United States v. Tommie Jackson

Filing 920110128

Opinion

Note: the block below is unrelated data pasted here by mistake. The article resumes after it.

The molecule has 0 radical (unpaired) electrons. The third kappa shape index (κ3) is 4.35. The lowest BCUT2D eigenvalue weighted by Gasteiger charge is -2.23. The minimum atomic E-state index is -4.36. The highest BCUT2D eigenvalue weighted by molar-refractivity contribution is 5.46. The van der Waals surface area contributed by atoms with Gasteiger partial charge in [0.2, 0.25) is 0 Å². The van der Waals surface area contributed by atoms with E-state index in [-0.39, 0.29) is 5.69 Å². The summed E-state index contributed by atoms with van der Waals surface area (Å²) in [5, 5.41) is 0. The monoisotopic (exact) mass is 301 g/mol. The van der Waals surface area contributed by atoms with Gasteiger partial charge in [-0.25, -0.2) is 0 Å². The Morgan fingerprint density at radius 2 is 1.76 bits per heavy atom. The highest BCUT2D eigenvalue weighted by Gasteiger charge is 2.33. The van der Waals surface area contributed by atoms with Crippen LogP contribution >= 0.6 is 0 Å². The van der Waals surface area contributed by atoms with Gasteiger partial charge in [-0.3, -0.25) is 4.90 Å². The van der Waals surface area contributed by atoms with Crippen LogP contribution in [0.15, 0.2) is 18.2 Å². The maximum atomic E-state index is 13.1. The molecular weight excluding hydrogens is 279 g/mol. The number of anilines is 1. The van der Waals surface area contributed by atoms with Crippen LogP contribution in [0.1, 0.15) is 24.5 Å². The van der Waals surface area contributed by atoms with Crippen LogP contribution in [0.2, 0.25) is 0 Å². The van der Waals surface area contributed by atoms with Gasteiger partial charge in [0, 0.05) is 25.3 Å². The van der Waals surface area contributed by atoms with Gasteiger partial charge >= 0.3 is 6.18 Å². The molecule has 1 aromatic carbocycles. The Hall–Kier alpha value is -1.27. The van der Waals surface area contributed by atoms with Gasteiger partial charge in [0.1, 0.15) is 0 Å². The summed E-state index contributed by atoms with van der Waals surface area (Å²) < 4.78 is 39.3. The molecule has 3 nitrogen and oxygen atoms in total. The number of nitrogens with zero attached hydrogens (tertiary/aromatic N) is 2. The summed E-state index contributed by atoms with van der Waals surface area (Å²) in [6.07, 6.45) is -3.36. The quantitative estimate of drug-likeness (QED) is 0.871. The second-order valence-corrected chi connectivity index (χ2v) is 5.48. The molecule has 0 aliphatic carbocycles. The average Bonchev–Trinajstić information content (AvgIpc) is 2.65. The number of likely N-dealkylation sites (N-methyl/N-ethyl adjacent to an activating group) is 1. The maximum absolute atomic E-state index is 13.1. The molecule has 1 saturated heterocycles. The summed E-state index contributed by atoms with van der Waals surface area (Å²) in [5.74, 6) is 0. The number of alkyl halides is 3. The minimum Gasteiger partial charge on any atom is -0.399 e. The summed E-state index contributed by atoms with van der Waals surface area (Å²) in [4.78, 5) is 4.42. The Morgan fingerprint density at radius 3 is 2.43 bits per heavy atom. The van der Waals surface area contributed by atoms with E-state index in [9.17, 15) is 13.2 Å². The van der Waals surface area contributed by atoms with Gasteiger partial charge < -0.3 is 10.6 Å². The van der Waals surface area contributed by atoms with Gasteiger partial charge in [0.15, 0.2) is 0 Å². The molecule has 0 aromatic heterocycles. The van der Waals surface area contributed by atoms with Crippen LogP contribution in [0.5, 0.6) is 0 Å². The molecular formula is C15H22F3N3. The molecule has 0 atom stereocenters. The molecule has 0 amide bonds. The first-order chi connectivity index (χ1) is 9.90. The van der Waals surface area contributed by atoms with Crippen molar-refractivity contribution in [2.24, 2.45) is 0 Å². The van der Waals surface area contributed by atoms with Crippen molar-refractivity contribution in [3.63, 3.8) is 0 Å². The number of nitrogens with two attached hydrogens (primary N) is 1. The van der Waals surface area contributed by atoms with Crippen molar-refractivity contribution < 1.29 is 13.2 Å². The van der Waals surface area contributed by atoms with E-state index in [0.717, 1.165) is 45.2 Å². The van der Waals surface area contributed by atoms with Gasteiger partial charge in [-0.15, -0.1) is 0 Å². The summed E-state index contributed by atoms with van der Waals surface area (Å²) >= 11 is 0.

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United States Court of Appeals FOR THE EIGHTH CIRCUIT ________________ No. 10-1946 ________________ United States of America, Appellee, v. Tommie E. Jackson, Appellant. * * * * * * * * * Appeal from the United States District Court for the Western District of Missouri. [PUBLISHED] ________________ Submitted: November 17, 2010 Filed: January 28, 2011 ________________ Before WOLLMAN, HANSEN, and SHEPHERD, Circuit Judges. ________________ HANSEN, Circuit Judge. Tommie E. Jackson pleaded guilty to unlawful possession of a firearm as a previously convicted felon in violation of 18 U.S.C. 922(g)(1). The district court1 sentenced Jackson to 110 months' imprisonment. Jackson appeals his sentence, arguing that the district court erroneously applied a specific offense characteristic, found in 2K2.1 of the United States Sentencing Commission Guidelines Manual (USSG or Guidelines), for possession of a firearm in connection with another felony The Honorable Greg Kays, United States District Judge for the Western District of Missouri. 1 offense. The district court correctly interpreted and applied the specific offense characteristic, and so we affirm. I. In April 2008, Jackson confronted two men who were in an automobile parked on the side of a residential street in Springfield, Missouri. When Jackson pulled up and parked his vehicle facing their vehicle, the two men thought they had parked in Jackson's space and so they backed their vehicle away from Jackson's vehicle. At that point, Jackson exited his vehicle carrying a handgun and began shouting at the two men, causing them to flee the area in their vehicle. After the two men drove past Jackson, he fired several shots from his handgun. The two men could not identify Jackson's intended target. Shortly thereafter, and while responding to witness reports of gunshots, police observed a speeding vehicle run a stop sign. Police detained the vehicle and questioned its driver, Mr. Jackson. After conflicting stories from Jackson and a positive witness identification of Jackson as the shooter, law enforcement extensively searched Jackson's vehicle and discovered a handgun in the engine compartment. The handgun was of the same caliber as five spent shell casings found at the scene of the shooting. Confronted with this evidence, Jackson admitted to officers that he fired the shots into the air but denied he fired at the two men or their automobile. Jackson was arrested and eventually indicted for violating 18 U.S.C. 922(g)(1) by being a felon in possession of a firearm. Jackson pleaded guilty, and the presentence investigation report (PSR) recommended application of USSG 2K2.1(b)(6), requiring a four-offense-level increase because Jackson possessed or used the firearm in connection with the Missouri crime of unlawful use of a weapon. Jackson objected to certain facts contained in the PSR, as well as application of 2K2.1(b)(6), but ultimately acknowledged that if called at a sentencing hearing, -2- multiple witnesses would testify to the facts detailed above. Jackson also agreed that if called at sentencing he would testify that he fired the shots into the air to express his anger at God. At sentencing, the district court found that Jackson possessed the handgun in connection with the Missouri offense of unlawful use of a weapon. The district court applied the challenged specific offense characteristic, raising Jackson's total offense level by four levels. With an applicable criminal history category of V, Jackson's advisory guidelines sentencing range was 100 to 120 months' imprisonment. The district court sentenced Jackson to 110 months' imprisonment. Jackson appeals the sentence. II. We review de novo the district court's interpretation and application of the Guidelines. United States v. Betts, 509 F.3d 441, 445 (8th Cir. 2007). We review the district court's factual findings for clear error. Id. III. USSG 2K2.1 guides district courts when sentencing for firearms convictions. In this case, the district court applied 2K2.1(b)(6) which "directs the court to increase the defendant's offense level by four if he 'used or possessed any firearm or ammunition in connection with another felony offense.'" United States v. Chapman, 614 F.3d 810, 812 (8th Cir.) (quoting USSG 2K2.1(b)(6)), cert. denied, 131 S. Ct. 543 (2010). The commentary applicable to 2K2.1(b)(6) defines "another felony offense "to mean "any Federal, state, or local offense, other than the explosive or firearms possession or trafficking offense, punishable by imprisonment for a term exceeding one year, regardless of whether a criminal charge was brought, or a conviction obtained." USSG 2K2.1(b)(6) comment. (n.14(C)). -3- The district court found that Jackson committed the Missouri offense of unlawful use of a weapon in connection with the underlying federal offense of conviction, possession of a firearm by a felon. Missouri law states that "[a] person commits the crime of unlawful use of weapons if he or she knowingly . . . [e]xhibits, in the presence of one or more persons, any weapon readily capable of lethal use in an angry or threatening manner." Mo. Rev. Stat. 571.030.1. The offense is a class D felony, id. 571.030.7, which is punishable by up to four years' imprisonment, id. 559.011.1. Jackson does not argue on appeal that the district court erred in finding that he committed the Missouri felony offense.2 Instead, Jackson argues that his conduct does not support the district court's application of the specific offense characteristic found in USSG 2K2.1(b)(6). In support of this general position, Jackson essentially makes two distinct legal arguments. First, he argues that the Missouri offense of unlawful use of a weapon is excluded from 2K2.1(b)(6) by the Guideline's commentary defining "another felony offense." Second, Jackson argues that even if the commentary does not exclude the Missouri offense, the district court's application of 2K2.1(b)(6) in the particular circumstances of this case would punish him twice for a single course of criminal conduct. Seeing no merit in either argument, we affirm. Although the district court did not make an explicit finding that Jackson violated Missouri Revised Statute 571.030.1, it did overrule Jackson's objection to application of USSG 2K2.1 by stating "as to the objection--as to whether or not this fact situation is consistent with the--the felony offense--Missouri felony offense of unlawful use of a weapon or exhibiting in a[n] angry or threatening manner, I'm going to overrule your objection in that regard." (Sent. Tr. at 11.) A factual finding that Jackson committed the Missouri offense was implied. -4- 2 As to Jackson's first argument, which raises an issue of interpretation of the Guidelines, we start with the proposition that the plain language of 2K2.1(b)(6) casts a broad net. If the defendant used or possessed a firearm in connection with another felony, his offense level must be increased. Application note 14(C) narrows the scope only slightly, by defining "another felony offense" to exclude "the explosive or firearms possession or trafficking offense." Importantly, application note 14(C) does not exclude "any," "an," or "a" firearms possession offense. The word "the" is a definite article commonly employed to refer to something specific. See United States v. I.L., 614 F.3d 817, 821 (8th Cir. 2010). The phrase "the . . . firearms possession . . . offense" in application note 14(C) most plainly refers to the underlying offense of conviction--in Jackson's case, possession of a firearm by a felon. Thus, the plain language of application note 14(C) excludes only the underlying firearms possession offense of conviction from the definition of "another felony offense." In this case, the district court relied on the Missouri state offense of unlawful use of a weapon, which is clearly not the same offense as the underlying federal offense of conviction. The district court did not err in interpreting the Guidelines not to exclude the Missouri unlawful use of a weapon offense. In support of his argument that application note 14(C) excludes the Missouri offense of unlawful use of a weapon from the definition of "another felony offense," Jackson relies on United States v. English, 329 F.3d 615 (8th Cir. 2003), and United States v. Lindquist, 421 F.3d 751 (8th Cir. 2005), cert. denied, 550 U.S. 905 (2007), abrogated on other grounds as recognized in United States v. Steward, 598 F.3d 960, 962-63 (8th Cir. 2010), both of which considered the specific offense characteristic for possessing or using a firearm in connection with another felony. The Government argues that English and Lindquist are not controlling because the applicable guidelines -5- commentary has been amended, narrowing the offenses that trigger the exclusion.3 In response, Jackson argues that the amendment did not change the meaning of 2K2.1(b)(6). Regardless of whether the amendment effected a change in the meaning of the Guidelines, English and Lindquist instruct that the district court did not err in this case. English held that, even under the previous version, what is now application note 14(C) should be read narrowly. 329 F.3d at 618. In that case, we refused to read the definition of "another felony offense" to exclude all offenses in which the underlying conduct merely involved firearms possession. Id. at 617. At the same time, we recognized that "it would be unreasonable, and hence presumably contrary to the Commission's intent, to allow the 'additional felony' to be an offense that the defendant has to commit, in every case, in order to commit the underlying offense." Id. at 618. We held that to be excluded under the predecessor to application note 14(C) the additional felony must be "an offense which contains, as an element, the presence of a firearm." Id. The additional felony in English was the Iowa offense of possession of stolen property valuing over $1000. Id. at 617. We recognized "[t]hat there is nothing about [that] theft offense that necessarily has anything to do with firearms." Id. at 618 (citing Iowa Code 714.1(4)). That the offense lacked as a requisite element the presence of a firearm led inexorably to the conclusion that the theft offense was "not among the list of excluded offenses that cannot serve as an additional felony for the purposes of" what is now the 2K2.1(b)(6) specific offense characteristic. Id. at 618. We affirmed the district court's application of the same specific offense characteristic at issue in this case. Id. Prior to the 2006 amendment, 2K2.1(b)(6) was numbered 2K2.1(b)(5) and the applicable commentary, application note 15, defined "another felony offense" to "refer to offenses other than explosives or firearms possession or trafficking offenses." See, e.g., USSG 2K2.1(b)(5), & comment. (n.15) (2005). -63 Similarly, there is nothing about the Missouri unlawful use of a weapon offense that necessarily has anything to do with firearms. The Missouri statute is violated by exhibiting "any weapon readily capable of lethal use." Mo. Rev. Stat. 571.030.1(4). Numerous weapons qualify as readily capable of lethal use. Thus, English supports rather than undermines the district court's interpretation of 2K2.1(b)(6). The underlying offense here does not "contain[], as an element, the presence of a firearm." See English, 329 F.3d at 618. Jackson also cites Lindquist, where we reversed the district court's application of the specific offense characteristic found in 2K2.1(b)(6). 412 F.3d at 752. After Lindquist pleaded guilty to being a felon in possession of a firearm, "the district court found that Lindquist possessed the firearm in connection with violating Iowa Code 724.16, which prohibits acquiring ownership of a handgun without a valid annual permit to acquire handguns." Id. at 753. "As a person with a prior felony conviction, Lindquist was statutorily prohibited from legally acquiring ownership of the handgun." Id. at 756 (citing Iowa Code 724.15(1)(b)). Thus, Lindquist could not have committed the underlying federal offense without also violating the state offense that the district court used to support the specific offense characteristic. For that reason, we relied on the principle expounded in English, that "'it would be unreasonable, and hence presumably contrary to the Commission's intent, to allow the 'additional felony' to be an offense that the defendant has to commit, in every case, in order to commit the underlying offense,'" Lindquist, 421 F.3d at 756 (quoting English, 329 F.3d at 618), and we vacated Lindquist's sentence. This case is distinguishable from Lindquist. Jackson was not doomed to automatically commit the additional felony when he violated 18 U.S.C. 922(g) by possessing a firearm as a felon. Instead, additional affirmative conduct was required to violate Missouri Revised Statute 571.030.1(4). Apart from possessing the firearm, Jackson had to exhibit it in an angry or threatening manner. Thus, Lindquist does not support Jackson's broad reading of the application note 14(C) exclusion. -7- In addition to his argument that the Missouri offense is categorically excluded by the text of the Guidelines, Jackson argues that application of 2K2.1(b)(6) in the particular circumstances of this case amounted to impermissible double counting. We recently rejected an identical argument in Chapman, 614 F.3d at 812. In that case, "Chapman pled guilty to receipt of stolen firearms, unlawful possession of a firearm as a previously convicted felon, and unlawful possession of ammunition as a previously convicted felon." Id. at 810. As in English, the district court in Chapman applied USSG 2K2.1(b)(6), again relying on the additional felony of theft of property exceeding $1000 in value. Id. at 811 (citing Iowa Code 714.2(2)). "Chapman argue[d] that the calculation of the base offense level for Count 1, which alleged that he received stolen firearms, already accounted for the theft . . . , and that it was therefore error to count that theft again by applying the four-level enhancement under 2K2.1(b)(6)." Id. at 812. We noted that "double counting occurs when one part of the Guidelines is applied to increase a defendant's punishment on account of a kind of harm that has already been fully accounted for by application of another part of the Guidelines." Id. (marks and quotations omitted). We also pointed out that "double counting is permissible if the Sentencing Commission so intended and each guideline section furthers an independent purpose of sentencing." Id. Relying on English, we rejected Chapman's double-counting argument. We held that "[a] knowing recipient of stolen firearms in violation of 922(j), like a felon in possession of stolen firearms, will not necessarily violate the Iowa felony theft statute, because the federal statute does not require value in excess of $1000." Chapman, 614 F.3d at 813 (citing English, 329 F.3d at 618). In the same way, the Missouri unlawful use of a weapon offense found by the district court here is distinct from the underlying federal felon-in-possession offense. The Missouri offense requires exhibition of the firearm in an angry or threatening manner, which is not necessary to prove the underlying felon-in-possession offense; -8- the underlying offense requires proof that the accused is a previously convicted felon, which is not required by the Missouri offense. Thus, application of the specific offense characteristic found in USSG 2K2.1(b)(6) increases Jackson's punishment on account of conduct not accounted for by the base offense level found in USSG 2K2.1(a). Because the two parts of the Guidelines punish different aspects of Jackson's conduct, no impermissible double counting occurred. IV. Accordingly, the judgment of the district court is affirmed. ______________________________ -9-